ESP.

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  3. Good morning Jenny,

    Floriferous to you too :-)

    What a lot of healthy uneaten colour! The deer may have the occasional nibble, but your leaves are all wholesome.

    I too treasure the smell of rain drenched gardens. And also get up early (before light even) to breathe the fresh air and crush a few snails en passant.

    That annual larkspur is actually nicer than delphinium itself. I wonder if it is too late to sow some this year.
    This was a real Sunday morning treat.
    jo
    'nomist'

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  4. get grounded It truly was a wonderful day yesterday.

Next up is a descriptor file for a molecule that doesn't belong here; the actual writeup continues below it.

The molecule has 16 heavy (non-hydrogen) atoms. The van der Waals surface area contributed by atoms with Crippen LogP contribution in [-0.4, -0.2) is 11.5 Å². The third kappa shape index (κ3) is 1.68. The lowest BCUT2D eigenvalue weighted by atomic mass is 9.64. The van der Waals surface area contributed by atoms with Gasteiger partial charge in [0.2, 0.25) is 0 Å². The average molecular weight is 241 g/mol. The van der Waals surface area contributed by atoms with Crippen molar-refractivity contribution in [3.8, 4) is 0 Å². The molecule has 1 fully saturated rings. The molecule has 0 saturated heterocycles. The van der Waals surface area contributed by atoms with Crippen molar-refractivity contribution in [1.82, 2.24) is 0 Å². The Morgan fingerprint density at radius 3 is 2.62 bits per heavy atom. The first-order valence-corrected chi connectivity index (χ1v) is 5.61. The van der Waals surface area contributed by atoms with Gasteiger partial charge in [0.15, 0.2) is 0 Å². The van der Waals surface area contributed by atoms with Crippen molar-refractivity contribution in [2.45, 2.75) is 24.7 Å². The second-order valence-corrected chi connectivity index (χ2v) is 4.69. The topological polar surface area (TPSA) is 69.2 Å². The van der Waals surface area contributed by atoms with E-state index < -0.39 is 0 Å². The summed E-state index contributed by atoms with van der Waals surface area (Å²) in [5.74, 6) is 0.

ESP- I'm thinking we have created another garden bed withe the granite path as I do find it hard to pull out plants. The Mock orange came from BSN. I bet they have it in right now.
    Jo- I'll bet you can still sow those larkspur. I have plants in different stages of growth some even just germinated. What happens to them will depend on how hot it gets in the next few weeks. We can't grow dephs here- this is our substitute. I'm up with the lark today and it is going to be a gorgeous one. The birds are singing- they are happy too.

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  5. That nameless narcissus is so beautiful. Interesting to see your nigella in bloom already - I'm just about to dig out my seed packets and get busy sowing it and other annuals.